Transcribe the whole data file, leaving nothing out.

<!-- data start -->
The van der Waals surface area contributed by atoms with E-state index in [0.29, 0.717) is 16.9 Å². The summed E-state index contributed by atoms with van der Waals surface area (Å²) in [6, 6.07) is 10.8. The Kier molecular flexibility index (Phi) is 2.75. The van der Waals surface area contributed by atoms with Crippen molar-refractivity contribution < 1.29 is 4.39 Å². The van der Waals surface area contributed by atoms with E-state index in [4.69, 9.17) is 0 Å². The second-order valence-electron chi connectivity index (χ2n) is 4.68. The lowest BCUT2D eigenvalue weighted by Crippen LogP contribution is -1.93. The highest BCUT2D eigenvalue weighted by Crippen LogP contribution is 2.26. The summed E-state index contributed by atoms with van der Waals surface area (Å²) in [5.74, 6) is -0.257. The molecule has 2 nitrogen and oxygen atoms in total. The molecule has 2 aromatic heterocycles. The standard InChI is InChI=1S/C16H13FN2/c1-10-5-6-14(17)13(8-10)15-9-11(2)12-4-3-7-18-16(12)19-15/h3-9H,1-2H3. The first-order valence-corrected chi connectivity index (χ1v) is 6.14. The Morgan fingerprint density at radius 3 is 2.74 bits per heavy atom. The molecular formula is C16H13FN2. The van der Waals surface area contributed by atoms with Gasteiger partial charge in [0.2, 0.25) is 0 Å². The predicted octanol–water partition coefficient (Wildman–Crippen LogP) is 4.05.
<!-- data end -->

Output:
The van der Waals surface area contributed by atoms with E-state index in [0.29, 0.717) is 16.9 Å². The summed E-state index contributed by atoms with van der Waals surface area (Å²) in [6, 6.07) is 10.8. The Kier molecular flexibility index (Phi) is 2.75. The van der Waals surface area contributed by atoms with Crippen molar-refractivity contribution < 1.29 is 4.39 Å². The van der Waals surface area contributed by atoms with E-state index in [4.69, 9.17) is 0 Å². The second-order valence-electron chi connectivity index (χ2n) is 4.68. The lowest BCUT2D eigenvalue weighted by Crippen LogP contribution is -1.93. The highest BCUT2D eigenvalue weighted by Crippen LogP contribution is 2.26. The summed E-state index contributed by atoms with van der Waals surface area (Å²) in [5.74, 6) is -0.257. The molecule has 2 nitrogen and oxygen atoms in total. The molecule has 2 aromatic heterocycles. The standard InChI is InChI=1S/C16H13FN2/c1-10-5-6-14(17)13(8-10)15-9-11(2)12-4-3-7-18-16(12)19-15/h3-9H,1-2H3. The first-order valence-corrected chi connectivity index (χ1v) is 6.14. The Morgan fingerprint density at radius 3 is 2.74 bits per heavy atom. The molecular formula is C16H13FN2. The van der Waals surface area contributed by atoms with Gasteiger partial charge in [0.2, 0.25) is 0 Å². The predicted octanol–water partition coefficient (Wildman–Crippen LogP) is 4.05.